Moved by Lord Thomas of Cwmgiedd
18: Clause 22, page 26, line 28, at end insert—“( ) But regulations under this Part may not amend or repeal the Scotland Act 1998, the Government of Wales Act 2006 or the Northern Ireland Act 1998.”Member’s explanatory statementThis would ensure that regulations made under this Part may not make provision to amend the Scotland Act 1998, the Government of Wales Act 2006, and the Northern Ireland Act 1998 in line with restrictions under new paragraph 11G, Schedule 2 to the European Union (Withdrawal) Act 2018 (Clause 19).
My Lords, yesterday, I explained the purpose of the amendments that we sought to make at that stage, and the first, second and fourth amendments in this group all underlie the same purpose; namely, to ensure that if changes are necessary to the devolution settlements, they are dealt with in a proper constitutional manner, and that when we are outside the EU, the spirit, as well as the letter, of the devolution settlements is followed and the Government at Westminster pay the greatest regard to those.
I should make it clear, as I did yesterday, that I approach this from the standpoint of Wales, in part because that is where, by and large, my experience comes from, and because the union and its continuation is so important to Wales. It is essential that this House, and, I hope, Her Majesty’s Government, give every encouragement to those in Wales who wish to see the union strengthened, and by close co-operation. It may seem that these devolution issues are not that important at this time, but they are. It is inevitable that the devolution schemes will have to be looked at in the light of our departure from the European Union.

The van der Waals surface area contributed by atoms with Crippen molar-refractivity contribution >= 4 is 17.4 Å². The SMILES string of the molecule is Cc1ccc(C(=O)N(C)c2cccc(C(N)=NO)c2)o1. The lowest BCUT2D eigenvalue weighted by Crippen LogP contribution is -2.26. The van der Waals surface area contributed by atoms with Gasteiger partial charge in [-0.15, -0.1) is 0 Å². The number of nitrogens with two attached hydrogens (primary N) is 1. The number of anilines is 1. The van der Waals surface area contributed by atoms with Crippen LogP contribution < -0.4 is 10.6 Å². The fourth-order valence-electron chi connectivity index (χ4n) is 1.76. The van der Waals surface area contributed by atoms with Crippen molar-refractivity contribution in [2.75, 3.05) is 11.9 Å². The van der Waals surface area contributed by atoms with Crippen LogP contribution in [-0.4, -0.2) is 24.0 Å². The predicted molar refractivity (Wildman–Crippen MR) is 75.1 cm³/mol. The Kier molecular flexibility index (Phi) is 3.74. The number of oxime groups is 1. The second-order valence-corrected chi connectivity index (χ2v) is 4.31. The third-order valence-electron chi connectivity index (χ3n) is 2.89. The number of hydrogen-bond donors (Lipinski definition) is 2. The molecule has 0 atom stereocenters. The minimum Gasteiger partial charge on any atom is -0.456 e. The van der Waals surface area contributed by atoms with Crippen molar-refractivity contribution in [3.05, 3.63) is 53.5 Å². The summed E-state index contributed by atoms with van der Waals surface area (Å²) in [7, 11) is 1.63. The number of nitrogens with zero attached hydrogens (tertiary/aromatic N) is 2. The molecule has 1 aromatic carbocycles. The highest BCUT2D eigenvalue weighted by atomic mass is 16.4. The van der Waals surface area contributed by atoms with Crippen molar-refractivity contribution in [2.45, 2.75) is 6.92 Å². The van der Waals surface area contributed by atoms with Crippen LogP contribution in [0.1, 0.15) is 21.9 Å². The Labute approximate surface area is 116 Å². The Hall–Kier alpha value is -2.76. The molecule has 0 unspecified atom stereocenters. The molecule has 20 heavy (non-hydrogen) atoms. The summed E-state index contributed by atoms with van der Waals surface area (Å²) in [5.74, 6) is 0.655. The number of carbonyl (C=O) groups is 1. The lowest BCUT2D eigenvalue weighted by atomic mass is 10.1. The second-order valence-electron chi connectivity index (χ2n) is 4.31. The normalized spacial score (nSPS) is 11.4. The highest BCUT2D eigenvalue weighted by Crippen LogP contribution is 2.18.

I will deal with each of the three proposed amendments, the first of which seeks to amend Clause 22. I intend to say very little about this. It follows on from last night’s debate on the amendments to Clause 21 and the extent to which powers conferred in that clause are not subject to limitations. The same arguments apply to Clause 22. In light of the position that was left last night, I see no point in advancing the arguments to the same effect all over again.
On Clause 26 and Amendment 23, in a way, this amendment comes out of order, because it presupposes that the amendments suggested that would delete proposed new subsections 5A and 5B in the name of the noble Lord, Lord Pannick, and other noble Lords, will not proceed. I will make some observations in due course in support of the objectives of the clause, but not on the manner in which those objectives are sought to be carried out. I will make those observations when we come to that amendment. This amendment addresses a much simpler issue: the importance of giving due regard to the views of the devolved Administrations in Wales, Scotland and—now that it is again in place—Northern Ireland, in formulating any draft regulations of the kind envisaged in the clause, both as to the courts that are to be entitled to depart from previous decisions and the tests that are to be applied.